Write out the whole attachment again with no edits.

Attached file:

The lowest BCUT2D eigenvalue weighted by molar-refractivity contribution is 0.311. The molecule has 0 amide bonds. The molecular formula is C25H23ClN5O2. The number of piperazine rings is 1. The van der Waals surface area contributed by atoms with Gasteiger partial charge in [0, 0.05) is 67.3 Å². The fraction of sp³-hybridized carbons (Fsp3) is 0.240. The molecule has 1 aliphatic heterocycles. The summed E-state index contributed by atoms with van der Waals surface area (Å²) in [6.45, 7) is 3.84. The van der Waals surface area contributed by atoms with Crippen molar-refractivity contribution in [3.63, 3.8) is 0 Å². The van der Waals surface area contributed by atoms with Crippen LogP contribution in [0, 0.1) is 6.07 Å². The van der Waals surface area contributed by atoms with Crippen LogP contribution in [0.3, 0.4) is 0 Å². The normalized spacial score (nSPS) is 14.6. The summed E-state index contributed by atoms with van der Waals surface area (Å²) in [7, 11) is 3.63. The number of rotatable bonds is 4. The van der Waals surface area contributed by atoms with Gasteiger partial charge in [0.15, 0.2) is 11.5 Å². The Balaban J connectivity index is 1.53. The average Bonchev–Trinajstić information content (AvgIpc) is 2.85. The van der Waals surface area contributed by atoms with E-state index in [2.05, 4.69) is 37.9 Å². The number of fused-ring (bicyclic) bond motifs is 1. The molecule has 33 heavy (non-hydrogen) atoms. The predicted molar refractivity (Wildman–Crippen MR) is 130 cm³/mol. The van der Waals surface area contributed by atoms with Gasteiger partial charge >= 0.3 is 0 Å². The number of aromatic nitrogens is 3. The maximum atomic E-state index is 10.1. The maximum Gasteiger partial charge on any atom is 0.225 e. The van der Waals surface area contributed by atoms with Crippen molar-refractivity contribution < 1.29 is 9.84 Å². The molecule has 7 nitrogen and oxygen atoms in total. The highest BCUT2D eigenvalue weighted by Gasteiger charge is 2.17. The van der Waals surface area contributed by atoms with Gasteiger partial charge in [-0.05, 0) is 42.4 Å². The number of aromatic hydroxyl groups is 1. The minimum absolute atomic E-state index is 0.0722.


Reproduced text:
The lowest BCUT2D eigenvalue weighted by molar-refractivity contribution is 0.311. The molecule has 0 amide bonds. The molecular formula is C25H23ClN5O2. The number of piperazine rings is 1. The van der Waals surface area contributed by atoms with Gasteiger partial charge in [0, 0.05) is 67.3 Å². The fraction of sp³-hybridized carbons (Fsp3) is 0.240. The molecule has 1 aliphatic heterocycles. The summed E-state index contributed by atoms with van der Waals surface area (Å²) in [6.45, 7) is 3.84. The van der Waals surface area contributed by atoms with Crippen molar-refractivity contribution in [3.63, 3.8) is 0 Å². The van der Waals surface area contributed by atoms with Crippen LogP contribution in [0, 0.1) is 6.07 Å². The van der Waals surface area contributed by atoms with Crippen LogP contribution in [0.3, 0.4) is 0 Å². The normalized spacial score (nSPS) is 14.6. The summed E-state index contributed by atoms with van der Waals surface area (Å²) in [7, 11) is 3.63. The number of rotatable bonds is 4. The van der Waals surface area contributed by atoms with Gasteiger partial charge in [0.15, 0.2) is 11.5 Å². The Balaban J connectivity index is 1.53. The average Bonchev–Trinajstić information content (AvgIpc) is 2.85. The van der Waals surface area contributed by atoms with E-state index in [2.05, 4.69) is 37.9 Å². The number of fused-ring (bicyclic) bond motifs is 1. The molecule has 33 heavy (non-hydrogen) atoms. The predicted molar refractivity (Wildman–Crippen MR) is 130 cm³/mol. The van der Waals surface area contributed by atoms with Gasteiger partial charge >= 0.3 is 0 Å². The number of aromatic nitrogens is 3. The maximum atomic E-state index is 10.1. The maximum Gasteiger partial charge on any atom is 0.225 e. The van der Waals surface area contributed by atoms with Crippen molar-refractivity contribution < 1.29 is 9.84 Å². The molecule has 7 nitrogen and oxygen atoms in total. The highest BCUT2D eigenvalue weighted by Gasteiger charge is 2.17. The van der Waals surface area contributed by atoms with Gasteiger partial charge in [-0.05, 0) is 42.4 Å². The number of aromatic hydroxyl groups is 1. The minimum absolute atomic E-state index is 0.0722.